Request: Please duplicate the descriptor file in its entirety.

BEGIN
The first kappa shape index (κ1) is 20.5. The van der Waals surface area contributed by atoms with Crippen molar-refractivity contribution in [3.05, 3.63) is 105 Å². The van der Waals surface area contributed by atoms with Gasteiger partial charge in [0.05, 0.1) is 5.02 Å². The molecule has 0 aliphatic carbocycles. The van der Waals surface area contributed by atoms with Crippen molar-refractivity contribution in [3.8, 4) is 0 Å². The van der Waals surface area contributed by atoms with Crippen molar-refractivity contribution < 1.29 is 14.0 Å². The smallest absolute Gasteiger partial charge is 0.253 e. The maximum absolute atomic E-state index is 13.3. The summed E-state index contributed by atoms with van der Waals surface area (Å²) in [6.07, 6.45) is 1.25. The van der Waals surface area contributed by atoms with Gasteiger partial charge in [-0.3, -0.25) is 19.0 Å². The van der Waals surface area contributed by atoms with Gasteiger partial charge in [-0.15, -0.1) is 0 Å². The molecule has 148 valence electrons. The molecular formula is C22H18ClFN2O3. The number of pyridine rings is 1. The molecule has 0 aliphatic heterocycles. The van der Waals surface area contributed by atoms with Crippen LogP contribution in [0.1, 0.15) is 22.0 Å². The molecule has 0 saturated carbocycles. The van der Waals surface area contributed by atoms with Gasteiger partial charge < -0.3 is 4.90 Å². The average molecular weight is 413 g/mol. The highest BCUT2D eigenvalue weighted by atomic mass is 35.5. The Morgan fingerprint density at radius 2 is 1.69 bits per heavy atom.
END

The first kappa shape index (κ1) is 20.5. The van der Waals surface area contributed by atoms with Crippen molar-refractivity contribution in [3.05, 3.63) is 105 Å². The van der Waals surface area contributed by atoms with Gasteiger partial charge in [0.05, 0.1) is 5.02 Å². The molecule has 0 aliphatic carbocycles. The van der Waals surface area contributed by atoms with Crippen molar-refractivity contribution in [3.8, 4) is 0 Å². The van der Waals surface area contributed by atoms with Crippen molar-refractivity contribution < 1.29 is 14.0 Å². The smallest absolute Gasteiger partial charge is 0.253 e. The maximum absolute atomic E-state index is 13.3. The summed E-state index contributed by atoms with van der Waals surface area (Å²) in [6.07, 6.45) is 1.25. The van der Waals surface area contributed by atoms with Gasteiger partial charge in [-0.3, -0.25) is 19.0 Å². The van der Waals surface area contributed by atoms with Gasteiger partial charge in [-0.15, -0.1) is 0 Å². The molecule has 148 valence electrons. The molecular formula is C22H18ClFN2O3. The number of pyridine rings is 1. The molecule has 0 aliphatic heterocycles. The van der Waals surface area contributed by atoms with Crippen LogP contribution in [0.1, 0.15) is 22.0 Å². The molecule has 0 saturated carbocycles. The van der Waals surface area contributed by atoms with Gasteiger partial charge < -0.3 is 4.90 Å². The average molecular weight is 413 g/mol. The highest BCUT2D eigenvalue weighted by atomic mass is 35.5. The Morgan fingerprint density at radius 2 is 1.69 bits per heavy atom.